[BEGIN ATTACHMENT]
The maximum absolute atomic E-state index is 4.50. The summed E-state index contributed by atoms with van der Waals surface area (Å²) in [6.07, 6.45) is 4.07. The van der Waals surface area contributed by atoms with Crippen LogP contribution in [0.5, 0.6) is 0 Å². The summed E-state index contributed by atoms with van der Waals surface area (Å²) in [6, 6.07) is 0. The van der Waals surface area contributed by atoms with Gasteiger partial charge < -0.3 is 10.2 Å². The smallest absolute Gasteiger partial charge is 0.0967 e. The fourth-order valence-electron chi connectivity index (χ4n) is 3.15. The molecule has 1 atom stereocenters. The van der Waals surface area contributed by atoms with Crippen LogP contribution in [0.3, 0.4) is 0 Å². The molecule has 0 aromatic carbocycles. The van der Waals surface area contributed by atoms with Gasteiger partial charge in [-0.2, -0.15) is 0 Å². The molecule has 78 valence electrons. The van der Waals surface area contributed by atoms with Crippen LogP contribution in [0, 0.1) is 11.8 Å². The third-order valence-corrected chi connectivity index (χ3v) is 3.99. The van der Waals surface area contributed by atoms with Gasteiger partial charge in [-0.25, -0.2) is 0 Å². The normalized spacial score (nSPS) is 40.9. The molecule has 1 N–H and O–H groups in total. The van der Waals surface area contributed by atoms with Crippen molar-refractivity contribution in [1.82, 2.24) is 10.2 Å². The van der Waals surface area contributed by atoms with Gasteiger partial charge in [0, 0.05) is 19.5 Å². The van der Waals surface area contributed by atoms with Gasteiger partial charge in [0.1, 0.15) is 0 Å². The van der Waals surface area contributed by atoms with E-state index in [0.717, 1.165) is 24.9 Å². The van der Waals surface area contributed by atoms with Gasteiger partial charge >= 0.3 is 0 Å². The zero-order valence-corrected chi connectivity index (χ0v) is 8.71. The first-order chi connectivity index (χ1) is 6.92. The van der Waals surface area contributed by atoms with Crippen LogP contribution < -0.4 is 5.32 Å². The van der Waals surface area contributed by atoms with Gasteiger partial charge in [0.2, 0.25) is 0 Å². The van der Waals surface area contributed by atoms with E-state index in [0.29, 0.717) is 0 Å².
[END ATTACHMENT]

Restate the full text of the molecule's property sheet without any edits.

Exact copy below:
The maximum absolute atomic E-state index is 4.50. The summed E-state index contributed by atoms with van der Waals surface area (Å²) in [6.07, 6.45) is 4.07. The van der Waals surface area contributed by atoms with Crippen LogP contribution in [0.5, 0.6) is 0 Å². The summed E-state index contributed by atoms with van der Waals surface area (Å²) in [6, 6.07) is 0. The van der Waals surface area contributed by atoms with Gasteiger partial charge < -0.3 is 10.2 Å². The smallest absolute Gasteiger partial charge is 0.0967 e. The fourth-order valence-electron chi connectivity index (χ4n) is 3.15. The molecule has 1 atom stereocenters. The van der Waals surface area contributed by atoms with Crippen LogP contribution in [0.3, 0.4) is 0 Å². The molecule has 0 aromatic carbocycles. The van der Waals surface area contributed by atoms with Gasteiger partial charge in [-0.2, -0.15) is 0 Å². The molecule has 78 valence electrons. The van der Waals surface area contributed by atoms with Crippen LogP contribution in [0, 0.1) is 11.8 Å². The third-order valence-corrected chi connectivity index (χ3v) is 3.99. The van der Waals surface area contributed by atoms with Gasteiger partial charge in [-0.25, -0.2) is 0 Å². The normalized spacial score (nSPS) is 40.9. The molecule has 1 N–H and O–H groups in total. The van der Waals surface area contributed by atoms with Crippen molar-refractivity contribution in [1.82, 2.24) is 10.2 Å². The van der Waals surface area contributed by atoms with Gasteiger partial charge in [0, 0.05) is 19.5 Å². The van der Waals surface area contributed by atoms with Gasteiger partial charge in [0.1, 0.15) is 0 Å². The van der Waals surface area contributed by atoms with E-state index in [0.717, 1.165) is 24.9 Å². The van der Waals surface area contributed by atoms with Gasteiger partial charge >= 0.3 is 0 Å². The zero-order valence-corrected chi connectivity index (χ0v) is 8.71. The first-order chi connectivity index (χ1) is 6.92. The van der Waals surface area contributed by atoms with Crippen LogP contribution < -0.4 is 5.32 Å². The van der Waals surface area contributed by atoms with Gasteiger partial charge in [0.2, 0.25) is 0 Å². The van der Waals surface area contributed by atoms with E-state index in [0.29, 0.717) is 0 Å².